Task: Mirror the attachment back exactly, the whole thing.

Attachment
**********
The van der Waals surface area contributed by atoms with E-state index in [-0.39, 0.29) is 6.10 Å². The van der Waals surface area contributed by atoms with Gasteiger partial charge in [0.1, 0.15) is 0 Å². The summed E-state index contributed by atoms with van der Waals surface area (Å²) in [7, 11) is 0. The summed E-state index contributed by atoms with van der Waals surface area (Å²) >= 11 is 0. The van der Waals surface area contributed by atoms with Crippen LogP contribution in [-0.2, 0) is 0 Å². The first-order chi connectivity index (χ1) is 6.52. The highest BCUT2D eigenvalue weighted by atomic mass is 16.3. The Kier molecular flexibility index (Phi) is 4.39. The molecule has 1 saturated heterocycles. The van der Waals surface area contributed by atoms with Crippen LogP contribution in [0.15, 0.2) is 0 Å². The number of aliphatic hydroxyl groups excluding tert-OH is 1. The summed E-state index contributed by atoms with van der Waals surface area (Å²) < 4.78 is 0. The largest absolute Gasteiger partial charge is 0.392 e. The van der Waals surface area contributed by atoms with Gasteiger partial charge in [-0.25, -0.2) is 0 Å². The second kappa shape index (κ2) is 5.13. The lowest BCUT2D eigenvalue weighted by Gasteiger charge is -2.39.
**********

The van der Waals surface area contributed by atoms with E-state index in [-0.39, 0.29) is 6.10 Å². The van der Waals surface area contributed by atoms with Gasteiger partial charge in [0.1, 0.15) is 0 Å². The summed E-state index contributed by atoms with van der Waals surface area (Å²) in [7, 11) is 0. The summed E-state index contributed by atoms with van der Waals surface area (Å²) >= 11 is 0. The van der Waals surface area contributed by atoms with Crippen LogP contribution in [-0.2, 0) is 0 Å². The first-order chi connectivity index (χ1) is 6.52. The highest BCUT2D eigenvalue weighted by atomic mass is 16.3. The Kier molecular flexibility index (Phi) is 4.39. The molecule has 1 saturated heterocycles. The van der Waals surface area contributed by atoms with Crippen LogP contribution in [0.15, 0.2) is 0 Å². The number of aliphatic hydroxyl groups excluding tert-OH is 1. The summed E-state index contributed by atoms with van der Waals surface area (Å²) < 4.78 is 0. The largest absolute Gasteiger partial charge is 0.392 e. The van der Waals surface area contributed by atoms with Gasteiger partial charge in [-0.25, -0.2) is 0 Å². The second kappa shape index (κ2) is 5.13. The lowest BCUT2D eigenvalue weighted by Gasteiger charge is -2.39.